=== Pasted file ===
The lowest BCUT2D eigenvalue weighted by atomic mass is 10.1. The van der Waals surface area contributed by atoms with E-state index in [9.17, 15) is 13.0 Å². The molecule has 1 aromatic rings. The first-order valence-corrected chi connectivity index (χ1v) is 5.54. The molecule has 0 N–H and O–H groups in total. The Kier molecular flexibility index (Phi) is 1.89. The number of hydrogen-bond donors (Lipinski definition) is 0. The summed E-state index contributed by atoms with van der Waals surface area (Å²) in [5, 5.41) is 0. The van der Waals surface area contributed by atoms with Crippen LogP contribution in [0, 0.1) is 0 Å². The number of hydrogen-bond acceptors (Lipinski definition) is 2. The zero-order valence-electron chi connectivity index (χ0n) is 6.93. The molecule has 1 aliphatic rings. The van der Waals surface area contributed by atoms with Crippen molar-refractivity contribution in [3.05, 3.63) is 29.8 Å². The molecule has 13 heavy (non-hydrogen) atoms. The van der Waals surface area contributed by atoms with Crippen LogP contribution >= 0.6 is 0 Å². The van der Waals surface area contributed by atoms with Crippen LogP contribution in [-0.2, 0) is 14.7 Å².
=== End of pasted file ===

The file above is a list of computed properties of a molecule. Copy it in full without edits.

The lowest BCUT2D eigenvalue weighted by atomic mass is 10.1. The van der Waals surface area contributed by atoms with E-state index in [9.17, 15) is 13.0 Å². The molecule has 1 aromatic rings. The first-order valence-corrected chi connectivity index (χ1v) is 5.54. The molecule has 0 N–H and O–H groups in total. The Kier molecular flexibility index (Phi) is 1.89. The number of hydrogen-bond donors (Lipinski definition) is 0. The summed E-state index contributed by atoms with van der Waals surface area (Å²) in [5, 5.41) is 0. The van der Waals surface area contributed by atoms with Crippen LogP contribution in [0, 0.1) is 0 Å². The number of hydrogen-bond acceptors (Lipinski definition) is 2. The zero-order valence-electron chi connectivity index (χ0n) is 6.93. The molecule has 1 aliphatic rings. The van der Waals surface area contributed by atoms with Crippen molar-refractivity contribution in [3.05, 3.63) is 29.8 Å². The molecule has 13 heavy (non-hydrogen) atoms. The van der Waals surface area contributed by atoms with Crippen LogP contribution >= 0.6 is 0 Å². The van der Waals surface area contributed by atoms with Crippen LogP contribution in [-0.2, 0) is 14.7 Å².